The Scoop on Flat Feet
Flat soda is just not the same as fizzy soda. It’s pretty hard to make a root beer float without a carbonated drink to add some bubbly foam. The same is true for flat feet! They’re just not the same as a regular foot structure.
The Formation of Flat Soles
Someone with flat feet has little or no arches. When they put their feet on the ground, the space on the inner part of their foot touches the ground as well. For most people, this condition won’t cause problems. However, others may experience pain and problems associated with overpronation.
What Causes This Condition to Bubble Up?
This common condition happens when the tissues and tendons that hold the joints together become loose. In instances where the structure is hereditary, the fallen arch is normal. This is also normal in infants and toddlers. The arches develop over time as the child nears 2 to 3 years of age. For some people, however, the arch never forms.
In other cases, the arches fall due to an aging and illness. An injury to the muscle or tendon in that area of the foot can also spur this condition. Arthritis may trigger a fallen arch in someone who previously had fully-formed foot structures. Adult-acquired flat feet can also happen in women more than 40 years old. The tendon stretches over time and causes the arch to slowly but gradually fall to the ground.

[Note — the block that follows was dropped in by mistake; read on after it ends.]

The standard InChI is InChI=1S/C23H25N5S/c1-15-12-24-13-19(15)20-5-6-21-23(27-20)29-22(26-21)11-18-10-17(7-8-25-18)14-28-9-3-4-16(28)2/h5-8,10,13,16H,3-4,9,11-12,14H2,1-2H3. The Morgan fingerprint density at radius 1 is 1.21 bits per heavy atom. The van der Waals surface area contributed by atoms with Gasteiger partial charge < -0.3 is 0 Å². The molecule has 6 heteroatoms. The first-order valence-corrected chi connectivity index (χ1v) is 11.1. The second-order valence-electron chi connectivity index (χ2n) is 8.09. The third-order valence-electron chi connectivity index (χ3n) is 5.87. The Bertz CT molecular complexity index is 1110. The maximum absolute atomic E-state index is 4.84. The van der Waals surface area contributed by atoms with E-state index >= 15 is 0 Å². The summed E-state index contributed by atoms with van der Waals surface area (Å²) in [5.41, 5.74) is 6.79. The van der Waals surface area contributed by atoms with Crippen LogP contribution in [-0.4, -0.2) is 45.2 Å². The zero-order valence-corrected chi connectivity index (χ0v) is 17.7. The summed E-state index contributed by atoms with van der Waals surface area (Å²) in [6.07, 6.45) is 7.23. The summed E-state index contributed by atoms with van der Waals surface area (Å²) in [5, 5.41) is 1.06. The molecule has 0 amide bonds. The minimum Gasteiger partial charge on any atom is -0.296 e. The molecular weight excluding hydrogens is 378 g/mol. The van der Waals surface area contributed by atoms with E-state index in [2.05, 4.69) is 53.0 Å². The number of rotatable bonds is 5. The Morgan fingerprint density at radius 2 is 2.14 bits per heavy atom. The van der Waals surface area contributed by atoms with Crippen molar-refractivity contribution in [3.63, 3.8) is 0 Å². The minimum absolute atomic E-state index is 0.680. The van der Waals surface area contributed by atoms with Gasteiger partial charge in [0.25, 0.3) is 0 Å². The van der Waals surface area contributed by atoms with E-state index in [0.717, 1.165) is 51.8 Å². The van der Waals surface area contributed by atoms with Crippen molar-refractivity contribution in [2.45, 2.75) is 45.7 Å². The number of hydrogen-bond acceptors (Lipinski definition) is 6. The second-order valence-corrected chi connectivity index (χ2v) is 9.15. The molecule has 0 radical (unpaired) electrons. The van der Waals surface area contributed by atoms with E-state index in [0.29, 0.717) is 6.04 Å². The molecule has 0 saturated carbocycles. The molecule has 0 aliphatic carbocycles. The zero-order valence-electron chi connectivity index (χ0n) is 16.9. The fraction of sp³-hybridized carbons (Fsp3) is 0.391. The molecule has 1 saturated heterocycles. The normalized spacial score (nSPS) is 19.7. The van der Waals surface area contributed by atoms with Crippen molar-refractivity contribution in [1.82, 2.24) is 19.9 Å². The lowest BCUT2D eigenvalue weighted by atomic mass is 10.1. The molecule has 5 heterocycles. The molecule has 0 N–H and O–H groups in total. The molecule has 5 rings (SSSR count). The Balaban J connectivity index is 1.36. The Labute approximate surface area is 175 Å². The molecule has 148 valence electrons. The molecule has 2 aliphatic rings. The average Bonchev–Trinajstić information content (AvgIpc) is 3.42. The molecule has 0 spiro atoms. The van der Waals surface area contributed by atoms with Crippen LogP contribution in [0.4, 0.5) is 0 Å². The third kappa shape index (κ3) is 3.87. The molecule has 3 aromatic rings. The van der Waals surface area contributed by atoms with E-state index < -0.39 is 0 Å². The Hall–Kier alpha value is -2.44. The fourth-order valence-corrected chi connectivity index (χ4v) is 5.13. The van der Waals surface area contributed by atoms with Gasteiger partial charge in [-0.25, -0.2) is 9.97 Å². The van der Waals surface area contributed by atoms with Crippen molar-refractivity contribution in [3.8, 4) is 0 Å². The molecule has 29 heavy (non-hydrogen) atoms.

The muscles can become stiffer and weaker over time with cerebral palsy, spina bifida, and muscular dystrophy, leading to a flattened foot. Obesity, diabetes, and high blood pressure are other conditions linked to a lack of arches.
In children, the only problem associated a flatter foot is called tarsal coalition, which is where the foot bones fuse and grow together. In that case, your kid needs rest and possibly a cast.
Risks for Other Foot Problems
While flat feet may cause little or no problems for some people, there’s still a chance you can develop other conditions because of overpronation. This is when your foot rolls too far inwards when taking a step. The uneven distribution of weight on certain areas of your foot can cause Achilles tendon problems and ankle joint damage. The excess strain on muscles and ligaments can also create pain on the inside of your ankle, arch, calf, knees, back, and the outside of your foot.
Treatment to Keep You Afloat
Shoe choice is going to play a big role in treatment. Avoid high heels and make sure you find an arch support that caters to your specific arch type. Dr. Michael Stein and Zeindelin Ahmad, DPM, can create a pair of custom orthotics that can match your specific foot structure and displace the pressure and weight that’s building on the arch.
If you have flat arches that are giving you persistent pain, don’t hesitate to call the Foot Doctor of the East Bay at (510) 483-3390, serving San Leandro, Los Gatos, Pleasanton, and the surrounding San Francisco, Oakland, and San Jose communities. We’re also available on Facebook, Pinterest, Google+, and Twitter!
Photo Credit: rimkaitis